Common Risk Allele Results
- Common complex disorders such as heart disease, diabetes, and most cancers develop as a result of both genetic and environmental factors.
- The impact of a common risk allele with disease risk is often modest, as is its impact on clinical care.
- Use of common risk alleles for changes in clinical management can be challenging without a professional guideline.
Differences in the DNA sequence at a specific location in a gene are called variants, or alleles. Alleles with a high population frequency, typically defined as >1%, are referred to as polymorphisms. These small differences in DNA sequence, or genetic variation, may or may not affect gene function. However, some common variants can interfere with a biological process, leading to illness, typically in combination with other factors. Such conditions are considered to have a genetic basis, and are typically classified as “common complex” disorders.
In contrast to Mendelian disorders (e.g., Huntington’s disease, sickle cell anemia) in which variation in a single gene causes disease, common complex disorders, such as heart disease, diabetes, and most cancers, develop as a result of both genetic and environmental factors. Because common complex diseases can be associated with alterations in many different genes, and because each of these alterations is usually associated with only small increases in risk, the finding of a common risk allele has much less impact on clinical care than finding a gene mutation associated with a Mendelian disorder.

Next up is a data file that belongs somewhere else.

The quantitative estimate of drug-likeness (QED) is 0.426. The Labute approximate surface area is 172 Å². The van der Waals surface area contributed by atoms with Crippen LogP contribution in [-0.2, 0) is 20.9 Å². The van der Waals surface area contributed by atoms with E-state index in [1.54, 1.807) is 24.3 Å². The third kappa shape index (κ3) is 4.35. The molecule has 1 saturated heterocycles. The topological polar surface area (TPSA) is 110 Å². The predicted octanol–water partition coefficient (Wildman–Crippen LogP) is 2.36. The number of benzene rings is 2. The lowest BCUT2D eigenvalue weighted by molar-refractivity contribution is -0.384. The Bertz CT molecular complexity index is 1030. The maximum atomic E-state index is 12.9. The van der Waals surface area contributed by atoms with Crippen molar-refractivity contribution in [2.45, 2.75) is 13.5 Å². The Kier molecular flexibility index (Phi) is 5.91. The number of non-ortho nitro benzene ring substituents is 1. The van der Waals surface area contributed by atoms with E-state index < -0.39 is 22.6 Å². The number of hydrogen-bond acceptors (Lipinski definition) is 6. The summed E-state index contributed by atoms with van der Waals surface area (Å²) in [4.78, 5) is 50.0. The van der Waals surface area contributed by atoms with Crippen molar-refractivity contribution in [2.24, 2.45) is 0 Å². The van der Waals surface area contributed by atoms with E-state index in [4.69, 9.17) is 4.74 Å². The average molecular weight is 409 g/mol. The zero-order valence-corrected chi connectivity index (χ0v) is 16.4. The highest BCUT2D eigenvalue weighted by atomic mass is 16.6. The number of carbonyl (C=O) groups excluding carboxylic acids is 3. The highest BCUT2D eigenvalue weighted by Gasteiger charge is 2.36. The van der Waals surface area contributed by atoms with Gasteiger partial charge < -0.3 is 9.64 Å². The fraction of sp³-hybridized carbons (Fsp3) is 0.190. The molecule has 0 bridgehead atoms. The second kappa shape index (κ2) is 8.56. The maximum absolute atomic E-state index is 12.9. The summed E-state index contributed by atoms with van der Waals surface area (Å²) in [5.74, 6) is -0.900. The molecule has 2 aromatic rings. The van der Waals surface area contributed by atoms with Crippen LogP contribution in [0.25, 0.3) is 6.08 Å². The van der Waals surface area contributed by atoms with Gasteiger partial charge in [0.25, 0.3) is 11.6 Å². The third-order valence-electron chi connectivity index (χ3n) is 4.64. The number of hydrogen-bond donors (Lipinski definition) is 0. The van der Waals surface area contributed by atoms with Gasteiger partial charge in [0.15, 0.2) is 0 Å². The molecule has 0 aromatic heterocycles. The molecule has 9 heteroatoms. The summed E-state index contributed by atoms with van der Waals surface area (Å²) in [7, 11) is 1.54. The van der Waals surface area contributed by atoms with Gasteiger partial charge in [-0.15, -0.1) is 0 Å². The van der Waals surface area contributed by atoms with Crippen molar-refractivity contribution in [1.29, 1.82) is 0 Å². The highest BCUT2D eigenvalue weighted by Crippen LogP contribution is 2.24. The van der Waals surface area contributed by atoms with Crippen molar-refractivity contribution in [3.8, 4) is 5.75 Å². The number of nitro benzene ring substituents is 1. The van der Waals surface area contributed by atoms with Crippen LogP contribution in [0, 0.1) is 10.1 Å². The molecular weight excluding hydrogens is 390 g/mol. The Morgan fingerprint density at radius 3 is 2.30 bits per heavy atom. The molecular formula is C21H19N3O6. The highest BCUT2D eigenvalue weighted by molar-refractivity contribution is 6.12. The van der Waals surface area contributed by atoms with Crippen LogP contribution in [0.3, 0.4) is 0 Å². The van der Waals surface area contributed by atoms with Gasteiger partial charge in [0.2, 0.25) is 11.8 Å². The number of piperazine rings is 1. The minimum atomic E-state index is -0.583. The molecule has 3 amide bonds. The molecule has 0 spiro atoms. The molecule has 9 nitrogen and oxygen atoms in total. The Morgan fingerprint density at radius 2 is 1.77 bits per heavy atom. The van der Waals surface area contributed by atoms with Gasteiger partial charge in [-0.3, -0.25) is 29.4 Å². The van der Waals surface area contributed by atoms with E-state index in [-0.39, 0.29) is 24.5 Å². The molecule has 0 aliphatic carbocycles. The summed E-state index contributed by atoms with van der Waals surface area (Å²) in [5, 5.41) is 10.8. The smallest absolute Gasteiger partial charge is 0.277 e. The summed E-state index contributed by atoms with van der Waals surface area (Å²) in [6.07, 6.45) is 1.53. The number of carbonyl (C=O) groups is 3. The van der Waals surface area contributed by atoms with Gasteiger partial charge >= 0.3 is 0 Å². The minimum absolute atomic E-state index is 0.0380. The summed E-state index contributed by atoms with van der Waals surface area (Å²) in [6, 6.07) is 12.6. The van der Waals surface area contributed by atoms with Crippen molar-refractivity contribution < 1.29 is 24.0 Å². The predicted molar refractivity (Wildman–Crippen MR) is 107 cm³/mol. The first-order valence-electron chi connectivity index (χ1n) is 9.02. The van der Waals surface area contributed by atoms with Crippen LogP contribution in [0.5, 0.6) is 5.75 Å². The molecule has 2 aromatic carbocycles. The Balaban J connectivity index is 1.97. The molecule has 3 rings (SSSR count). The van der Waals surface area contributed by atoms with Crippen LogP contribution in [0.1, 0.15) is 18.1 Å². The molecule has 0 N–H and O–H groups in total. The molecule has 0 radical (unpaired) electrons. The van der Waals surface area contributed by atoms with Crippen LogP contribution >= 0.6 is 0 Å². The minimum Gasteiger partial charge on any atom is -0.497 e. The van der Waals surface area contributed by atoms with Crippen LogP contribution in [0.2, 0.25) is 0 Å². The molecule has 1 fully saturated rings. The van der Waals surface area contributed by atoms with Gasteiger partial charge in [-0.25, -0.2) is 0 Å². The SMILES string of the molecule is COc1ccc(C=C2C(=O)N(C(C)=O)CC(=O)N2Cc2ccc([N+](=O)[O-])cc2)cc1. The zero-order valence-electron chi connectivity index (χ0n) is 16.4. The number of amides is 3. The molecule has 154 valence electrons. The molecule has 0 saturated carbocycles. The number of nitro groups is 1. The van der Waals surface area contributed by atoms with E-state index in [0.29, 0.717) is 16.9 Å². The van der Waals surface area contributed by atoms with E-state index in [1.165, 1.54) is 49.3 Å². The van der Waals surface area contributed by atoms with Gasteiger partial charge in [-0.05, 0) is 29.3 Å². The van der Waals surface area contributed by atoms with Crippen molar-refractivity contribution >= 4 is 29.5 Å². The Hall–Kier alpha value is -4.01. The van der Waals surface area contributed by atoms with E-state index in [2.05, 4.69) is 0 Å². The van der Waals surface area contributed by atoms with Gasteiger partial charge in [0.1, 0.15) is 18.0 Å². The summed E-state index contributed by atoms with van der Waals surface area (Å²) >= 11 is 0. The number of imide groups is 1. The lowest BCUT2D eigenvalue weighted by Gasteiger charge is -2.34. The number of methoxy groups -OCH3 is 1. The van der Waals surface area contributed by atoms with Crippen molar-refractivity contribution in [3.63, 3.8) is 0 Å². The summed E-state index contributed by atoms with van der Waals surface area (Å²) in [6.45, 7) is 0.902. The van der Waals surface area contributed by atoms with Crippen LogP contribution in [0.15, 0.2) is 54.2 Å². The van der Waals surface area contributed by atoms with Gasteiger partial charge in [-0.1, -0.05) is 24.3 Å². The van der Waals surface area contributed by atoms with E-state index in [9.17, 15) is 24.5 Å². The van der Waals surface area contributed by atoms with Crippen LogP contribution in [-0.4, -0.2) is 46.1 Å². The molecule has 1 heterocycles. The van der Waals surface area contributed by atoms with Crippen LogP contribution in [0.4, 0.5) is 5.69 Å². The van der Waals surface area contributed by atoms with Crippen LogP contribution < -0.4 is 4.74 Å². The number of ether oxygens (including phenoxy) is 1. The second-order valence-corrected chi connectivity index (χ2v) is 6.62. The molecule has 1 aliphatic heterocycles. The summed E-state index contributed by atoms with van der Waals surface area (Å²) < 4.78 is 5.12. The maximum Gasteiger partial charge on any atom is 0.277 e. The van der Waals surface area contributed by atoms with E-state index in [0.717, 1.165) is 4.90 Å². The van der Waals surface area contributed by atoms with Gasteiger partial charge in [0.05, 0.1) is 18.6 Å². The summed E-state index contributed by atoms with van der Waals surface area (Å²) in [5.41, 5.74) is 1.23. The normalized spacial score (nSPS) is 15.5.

Risk alleles for common complex diseases are usually defined by the minor, or least common, allele frequency (MAF). This allows for differentiation between common and rare alleles in the population. The MAF of common risk alleles can range from 5% to 50%. However, just because an allele is common does not necessarily mean it has a meaningful impact on disease susceptibility.
Common risk alleles are often detected by genome-wide association studies (GWAS)1,2. GWAS are a type of case-control study in which people with the condition being studied are compared to similar people without the condition. Each person’s complete set of DNA, or genome, is surveyed by examining a strategically selected “panel” of genetic markers that tag areas of known variation, called single nucleotide polymorphisms (SNPs).
If certain genetic variations are found to be more frequent in people with the disease compared to people without disease, the variant alleles are said to be “associated” with the disease. The presence of an association suggests that the variant, or some other nearby variant, is influencing disease susceptibility.
The association of an allele with disease is a measure of statistical, not clinical significance. Effects are often modest, and the associated variants themselves may not directly cause the disease. Given this, genetic tests for such conditions can only provide an estimate of probability or risk. For common diseases, the presence of a high-risk allele may only mildly increase the chance of disease. Further, there are currently no validated ways of combining multiple risk alleles for the same disease. These limitations can make the interpretation of common risk alleles challenging.
One risk allele that is relatively common in the population and that has been associated with an increased risk for disease susceptibility is factor V Leiden and risk for deep venous thrombosis (DVT). Between 3- 8% of people of European descent carry one copy of the factor V Leiden allele and 1 in 5,000 people have two copies. Risk of DVT for individuals in the general population is 1 in 1,000. However, having one copy of the factor V Leiden allele increases the risk of DVT from 1 in 1,000 to 3-8 in 1,000. Having two copies raises the risk to as high as 80 in 1,000. A test that identifies the factor V Leiden allele can have implications for clinical management and may indicate the need for preventative measures to reduce clotting risk2.